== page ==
Build yourself an arctic sled (As seen on TV!)

Also available in swedish

Early into a ski tour in Lappland I developed a knee problem that prevented me from carrying my 45lb pack. The emergency sled that I built at the bus stop in the little town of Jokkmokk has since followed me 200 miles, and will no doubt become a standard part of my winter kit. It is stable even on steep descents and traversing slopes. It easily takes an 80l pack with a 70lb load, and if the pack is mounted with the shoulder straps uppermost, the whole assembly can quickly be swung up on the back and worn as normal for traversing difficult terrain and towns.

Here I describe the simple design for those of you who have considered using a sled but have been put off by the cost, size and weight of commercial designs. Materials cost around $10, weight is under 3lb, and it took 30 mins to build with a Swiss army knife.

And why was it seen on TV ? Well, the BBC's Tomorrow's World program had a show on practical uses of the internet (28 April '99), and featured some guys who planned their trip through the web, and built this sled to take with them. Neat, huh ?


A standard child's plastic sled, as flat as possible.
2 x 1.5m x 13mm plastic electrical insulation pipe (conduit)
5m x 6mm nylon rope
1m x 3mm nylon string
2 x 20mm keyrings
2 x snap hooks
2 x 1.5m x 15mm nylon straps


Pulka diagram

Cut out holes a-d on the front edge of the sled, with a and d as close to the edge as possible so that the arms can be folded back when not in use. Thread the nylon rope through the holes a-b c-d and the conduits, and knot the ends through the keyrings, as close as possible to the conduits to minimise slack when going downhill. Fasten the strings for the cross members about 1 foot along the conduits at e and f, using glue or tape to stop them sliding towards the sled. Tie the other ends to the sled at g and h with knots that can be undone when the arms are folded back. 4 inches of string through holes i-l hold the arms in the folded position. The cross members are important for stability when traversing slopes. Cut slots m-t and thread through the belts that hold the luggage, and your sled is complete.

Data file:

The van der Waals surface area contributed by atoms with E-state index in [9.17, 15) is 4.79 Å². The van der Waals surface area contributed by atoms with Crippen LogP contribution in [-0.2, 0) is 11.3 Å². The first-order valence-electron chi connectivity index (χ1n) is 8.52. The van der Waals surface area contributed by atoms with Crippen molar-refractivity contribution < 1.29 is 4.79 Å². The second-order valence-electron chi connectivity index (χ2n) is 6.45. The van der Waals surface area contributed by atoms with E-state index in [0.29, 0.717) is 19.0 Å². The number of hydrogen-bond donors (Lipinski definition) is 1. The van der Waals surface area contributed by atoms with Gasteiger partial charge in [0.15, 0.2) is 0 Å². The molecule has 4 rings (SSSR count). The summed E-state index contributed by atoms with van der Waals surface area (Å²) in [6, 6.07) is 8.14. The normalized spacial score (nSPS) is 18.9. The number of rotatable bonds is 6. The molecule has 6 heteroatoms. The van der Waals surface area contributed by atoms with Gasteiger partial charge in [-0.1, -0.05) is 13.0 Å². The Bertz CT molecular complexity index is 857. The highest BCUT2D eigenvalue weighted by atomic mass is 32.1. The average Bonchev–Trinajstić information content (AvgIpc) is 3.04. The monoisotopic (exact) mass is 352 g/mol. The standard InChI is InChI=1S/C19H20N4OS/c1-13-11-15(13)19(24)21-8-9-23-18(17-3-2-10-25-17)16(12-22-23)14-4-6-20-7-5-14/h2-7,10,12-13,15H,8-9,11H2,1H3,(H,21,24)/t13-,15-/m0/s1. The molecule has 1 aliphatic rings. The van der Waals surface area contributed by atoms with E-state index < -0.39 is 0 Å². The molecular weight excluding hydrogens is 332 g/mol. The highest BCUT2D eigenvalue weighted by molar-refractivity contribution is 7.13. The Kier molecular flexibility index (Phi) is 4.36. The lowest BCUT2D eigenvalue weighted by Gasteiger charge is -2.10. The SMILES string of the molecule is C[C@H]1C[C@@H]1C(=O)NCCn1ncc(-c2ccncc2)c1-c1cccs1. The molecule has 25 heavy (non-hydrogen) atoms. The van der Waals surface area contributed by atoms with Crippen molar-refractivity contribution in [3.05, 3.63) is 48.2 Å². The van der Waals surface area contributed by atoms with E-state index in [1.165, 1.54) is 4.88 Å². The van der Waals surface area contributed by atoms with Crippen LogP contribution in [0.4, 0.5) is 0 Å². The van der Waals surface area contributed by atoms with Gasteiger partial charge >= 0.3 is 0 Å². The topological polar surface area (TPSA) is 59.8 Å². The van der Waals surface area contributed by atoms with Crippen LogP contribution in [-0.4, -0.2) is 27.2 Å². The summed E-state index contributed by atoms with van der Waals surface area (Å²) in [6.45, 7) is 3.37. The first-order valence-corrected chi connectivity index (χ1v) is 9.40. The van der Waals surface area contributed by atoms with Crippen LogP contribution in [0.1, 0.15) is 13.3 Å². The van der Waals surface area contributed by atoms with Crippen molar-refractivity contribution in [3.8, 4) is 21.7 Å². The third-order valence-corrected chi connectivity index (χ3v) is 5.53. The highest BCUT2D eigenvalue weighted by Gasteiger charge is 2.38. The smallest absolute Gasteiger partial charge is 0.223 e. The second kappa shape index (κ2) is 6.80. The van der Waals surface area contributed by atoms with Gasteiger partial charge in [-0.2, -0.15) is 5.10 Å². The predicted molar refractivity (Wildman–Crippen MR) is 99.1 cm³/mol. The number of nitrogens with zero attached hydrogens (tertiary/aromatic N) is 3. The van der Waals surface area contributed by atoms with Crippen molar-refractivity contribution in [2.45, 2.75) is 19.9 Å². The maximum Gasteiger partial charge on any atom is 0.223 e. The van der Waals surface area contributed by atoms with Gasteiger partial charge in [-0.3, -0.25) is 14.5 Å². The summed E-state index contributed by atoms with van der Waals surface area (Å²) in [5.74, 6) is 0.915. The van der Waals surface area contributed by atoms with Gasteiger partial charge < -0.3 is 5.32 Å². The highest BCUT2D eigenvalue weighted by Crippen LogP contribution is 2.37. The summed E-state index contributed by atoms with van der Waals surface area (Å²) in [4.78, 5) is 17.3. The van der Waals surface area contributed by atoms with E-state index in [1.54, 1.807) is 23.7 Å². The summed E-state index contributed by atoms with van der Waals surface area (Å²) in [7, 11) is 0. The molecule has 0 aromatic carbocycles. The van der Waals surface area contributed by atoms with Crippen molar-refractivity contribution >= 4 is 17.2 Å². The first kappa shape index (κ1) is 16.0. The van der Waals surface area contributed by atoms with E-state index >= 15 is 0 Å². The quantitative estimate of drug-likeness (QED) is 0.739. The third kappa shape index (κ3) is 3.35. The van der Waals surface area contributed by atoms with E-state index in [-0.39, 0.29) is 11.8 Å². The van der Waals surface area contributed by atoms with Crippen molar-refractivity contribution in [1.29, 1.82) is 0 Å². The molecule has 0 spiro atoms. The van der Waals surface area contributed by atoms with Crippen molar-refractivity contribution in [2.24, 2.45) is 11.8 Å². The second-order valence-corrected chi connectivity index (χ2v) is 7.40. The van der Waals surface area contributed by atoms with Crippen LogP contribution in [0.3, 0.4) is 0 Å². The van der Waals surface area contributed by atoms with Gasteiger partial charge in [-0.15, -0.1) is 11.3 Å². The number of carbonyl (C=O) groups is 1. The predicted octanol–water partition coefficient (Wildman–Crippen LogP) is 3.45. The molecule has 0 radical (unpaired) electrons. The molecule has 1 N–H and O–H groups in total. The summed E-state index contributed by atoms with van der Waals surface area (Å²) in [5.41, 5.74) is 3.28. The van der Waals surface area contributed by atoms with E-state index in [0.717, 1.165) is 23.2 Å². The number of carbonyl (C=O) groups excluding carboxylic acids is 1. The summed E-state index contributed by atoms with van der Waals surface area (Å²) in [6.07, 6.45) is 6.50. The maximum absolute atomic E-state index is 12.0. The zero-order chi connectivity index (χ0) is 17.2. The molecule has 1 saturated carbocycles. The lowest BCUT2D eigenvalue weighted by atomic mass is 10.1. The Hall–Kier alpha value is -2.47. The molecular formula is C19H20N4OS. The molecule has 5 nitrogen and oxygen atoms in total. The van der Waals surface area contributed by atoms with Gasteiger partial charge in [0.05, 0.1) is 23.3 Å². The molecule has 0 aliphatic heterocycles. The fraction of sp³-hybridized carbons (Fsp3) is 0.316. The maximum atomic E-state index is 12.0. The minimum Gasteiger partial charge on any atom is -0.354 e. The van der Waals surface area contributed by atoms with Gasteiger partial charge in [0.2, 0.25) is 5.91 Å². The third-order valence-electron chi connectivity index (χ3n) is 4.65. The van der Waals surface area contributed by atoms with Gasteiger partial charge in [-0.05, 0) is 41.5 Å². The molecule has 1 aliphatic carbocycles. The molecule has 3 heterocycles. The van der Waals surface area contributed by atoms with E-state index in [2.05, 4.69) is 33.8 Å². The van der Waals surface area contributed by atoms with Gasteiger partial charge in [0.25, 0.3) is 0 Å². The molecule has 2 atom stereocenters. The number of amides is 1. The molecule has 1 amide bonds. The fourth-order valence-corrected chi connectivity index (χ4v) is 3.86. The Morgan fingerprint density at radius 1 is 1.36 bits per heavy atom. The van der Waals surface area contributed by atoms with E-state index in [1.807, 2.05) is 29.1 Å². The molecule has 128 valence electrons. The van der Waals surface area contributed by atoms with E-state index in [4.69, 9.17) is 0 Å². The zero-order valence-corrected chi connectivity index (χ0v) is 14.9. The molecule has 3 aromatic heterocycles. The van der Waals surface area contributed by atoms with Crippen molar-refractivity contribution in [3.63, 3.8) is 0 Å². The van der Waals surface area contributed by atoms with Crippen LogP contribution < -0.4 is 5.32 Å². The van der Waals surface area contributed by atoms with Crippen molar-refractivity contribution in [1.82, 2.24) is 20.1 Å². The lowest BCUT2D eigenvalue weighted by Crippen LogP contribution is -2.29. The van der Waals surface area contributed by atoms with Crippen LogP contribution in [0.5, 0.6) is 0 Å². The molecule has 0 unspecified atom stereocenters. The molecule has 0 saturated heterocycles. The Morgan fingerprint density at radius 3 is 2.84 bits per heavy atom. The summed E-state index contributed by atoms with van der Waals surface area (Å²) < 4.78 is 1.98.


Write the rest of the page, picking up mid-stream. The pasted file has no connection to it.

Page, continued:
The simplest waist belt consists of 18 inches of nylon rope tied at both ends to 18 inches of elastic rope with snap hooks at the junctions. If the elastic half is worn in front, one avoids both start-up jerks and over-run downhill. The belt is worn as low on the hips as possible. An alternative design had elastic ropes through the sled arms, and a webbing belt, but I found the give to be excessive. However, if you want to use your backpack waist belt for attachment, elastic rope might be a good solution. A delux Mark-II version of the sled was also built with foldable arms and fixed cross beam, but wasn't really worth the extra effort.

For a simpler design, see Johan Lundström's page
And don't miss Ralf Hennenhöfer's very nice engineering, using crutches for arms, and a very solid axel across the front of the sled. He also combines elastic cord with slightly longer rope to limit stretch.
Nor Michael Krabach's sled.
For an almost exact copy of mine, see Wolfgang Reinelt's page
Donne Flanagan's sled has skis for runners to reduce friction.
Thanks for the feedback guys.

Thoughts from '98 :

Pernilla has now followed me another 60 miles, with some small but useful modifications. Firstly I fixed the Mark-II cross beam more securely with wire, and this gave much more traverse stability, though I didn't realise quite how much until I tore out those wires whilst brutally crashing through some trees in a desperate attempt to catch the last train out of Katterat. Then I noticed that she rolled more easily on steep slopes, though not because of reduced torsional stability, but because the front could run downhill more, and the next tug on the arms pulled the bottom under the rest of the sled, inducing the roll.
I also custom-made a cover, with holes for the arms so that the elastic drawstring could be securely fastened around the lip of the sled, keeping out all snow.
Because I was camping for part of the trip, I had a lot more stuff than really fitted on the sled, and in particular I had two big matresses on top, giving a high triangular profile to the load. This I thought would be a problem, but in fact led to self-righting behaviour. After I had broken the cross-beam I had several turn-overs on fast, icy, downhill traverses (this was bad territory for a sled), but every time it popped up again, presumably because the height prevented complete inversion, and the heavier load nearer the sled had a natural tendency to be lowest. Maybe I'll deliberately load this way in future.

Pulka photo Pulka photo

Pulka photo

Pulka photo

© Mark Harris 1999, but feel free to distribute without changes.

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